Governing Board Overview
The Role of the Governing Board
The five members of Roosevelt School District's Governing Board have been elected by the people of the district to their positions. Their main responsibilities are to formulate and approve the policies which guide the operation of the district. These policies are then implemented by the superintendent and district staff. These policies include the employment of all district personnel, the development of job descriptions and responsibilities, approval of annual salary schedules, the development of annual operating budgets, the development of annual capital expenditure budgets, and the approval of textbooks and other curricular materials.
Board members are elected for four-year terms. There is no limit on the number of terms a member may serve, and they are not paid for their services. Board candidates must reside within the district boundaries for one year prior to being elected to office. We appreciate the countless hours that our board members invest in the future of our children.
All Board meetings, except executive sessions, are open to the public. Under Arizona law, the Board may call an executive session to discuss personnel matters, the purchase or lease of real property, meet-and-confer discussions and legal matters with attorneys.
Governing Board Duties
As outlined by the Arizona School Boards Association (ASBA), the duties of school board members are responsible for broad, futuristic thinking, minute analysis and decisive action in all areas that affect students and staff in their schools. Some roles and responsibilities are implicit. Others are specifically mandated (A.R.S. §15-341) or allowed (§15-342) by Arizona law. Everything board members do is focused on providing the best education possible for the children in their community.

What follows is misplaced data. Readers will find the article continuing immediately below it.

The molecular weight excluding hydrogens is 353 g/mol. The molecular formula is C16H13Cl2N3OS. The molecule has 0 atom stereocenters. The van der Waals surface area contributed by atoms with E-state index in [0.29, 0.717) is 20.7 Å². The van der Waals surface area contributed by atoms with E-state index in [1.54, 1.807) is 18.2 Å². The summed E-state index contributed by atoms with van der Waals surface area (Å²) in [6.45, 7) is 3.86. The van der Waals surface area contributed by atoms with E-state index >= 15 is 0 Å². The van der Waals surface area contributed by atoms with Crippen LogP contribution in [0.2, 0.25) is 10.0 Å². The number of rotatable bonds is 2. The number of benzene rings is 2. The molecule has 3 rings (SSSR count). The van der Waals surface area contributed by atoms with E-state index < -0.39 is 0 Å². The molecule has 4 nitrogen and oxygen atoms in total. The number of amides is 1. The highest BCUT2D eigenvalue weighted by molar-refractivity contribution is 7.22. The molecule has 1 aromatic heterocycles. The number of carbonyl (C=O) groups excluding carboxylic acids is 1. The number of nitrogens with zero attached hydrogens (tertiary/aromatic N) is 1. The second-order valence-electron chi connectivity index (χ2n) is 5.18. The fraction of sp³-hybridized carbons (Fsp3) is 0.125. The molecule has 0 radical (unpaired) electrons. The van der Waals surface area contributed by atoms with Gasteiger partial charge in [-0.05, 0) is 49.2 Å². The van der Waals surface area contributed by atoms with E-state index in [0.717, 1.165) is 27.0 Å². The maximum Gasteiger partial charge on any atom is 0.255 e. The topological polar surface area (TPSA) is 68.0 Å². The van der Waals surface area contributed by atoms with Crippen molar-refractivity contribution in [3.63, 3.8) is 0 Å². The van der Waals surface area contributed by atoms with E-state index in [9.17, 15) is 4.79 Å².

Set the Direction
The governing board, with extensive involvement from the staff and community, is responsible for envisioning the future of the public schools in their community. After setting the vision and mission for the district, the governing board works collaboratively to establish strategic goals to move the organization toward the community’s vision for its schools.
Establish the Structure
Board policies and goals establish the structure and create the environment for ensuring that all students are served. The superintendent uses the structure established by the board to manage operations on a day-to-day basis. Although the superintendent may suggest changes to policies, only the board as a whole has the legal authority to adopt policy.
The board provides support to its organization by ensuring that resources are adequate and aligned to meet established goals. Support also is provided by recognizing and encouraging excellence throughout the organization.
As the community’s representative in the local schools, the board is responsible for ensuring that the schools are well run – that resources are used wisely and that high standards for academic performance are set. The board as a whole needs to monitor performance to meet established goals – academic, financial and operational.
Advocate for Your Students
One of the board’s most important roles is to be the ambassador for public education in the community. As individuals, each board member can help communicate the ways in which their local schools are supporting student educational needs, parent and community aspirations, and state and federal standards. Together, the board also can demonstrate that an atmosphere of collaboration and respect is the most conducive environment for providing the best education for children in the community.
Abide by a Code of Ethics
A code of ethics for board members is included in the policies adopted by most school boards for their districts, and it is incumbent on individual board members to follow it.
Specific duties of school boards may relate to employment, purchasing, budget preparation, students and policies. They may include:
- Hiring and evaluating the district superintendent.
- Providing guidance in the development of the budget to ensure funding needed to meet board established goals.
- Approving the budget.
- Monitoring the budget.
- Setting salaries for employees.
- Approving purchases.
- Establishing and approving policies.
- Approving curriculum materials.
- Adopting the school calendar.
- Reviewing regulations for compliance with policy.
- Approving personnel actions based on the superintendent’s recommendation.
- Closing or constructing schools.
- Assessing board effectiveness.
- Monitoring progress toward goals.
- Mandatory duties of school boards are defined in A.R.S. §15-341. Discretionary powers are defined in A.R.S. §15-342.)
What School Board Members and Boards DON’T Do
School board members do not:
- Implement policy; school boards make policy and superintendents carry it out.
- Manage the day-to-day operations of the school district; school boards see to it that the district is managed by professionals.
- Evaluate staff, other than the superintendent, nor do they become involved in employment interviews, other than those for superintendent.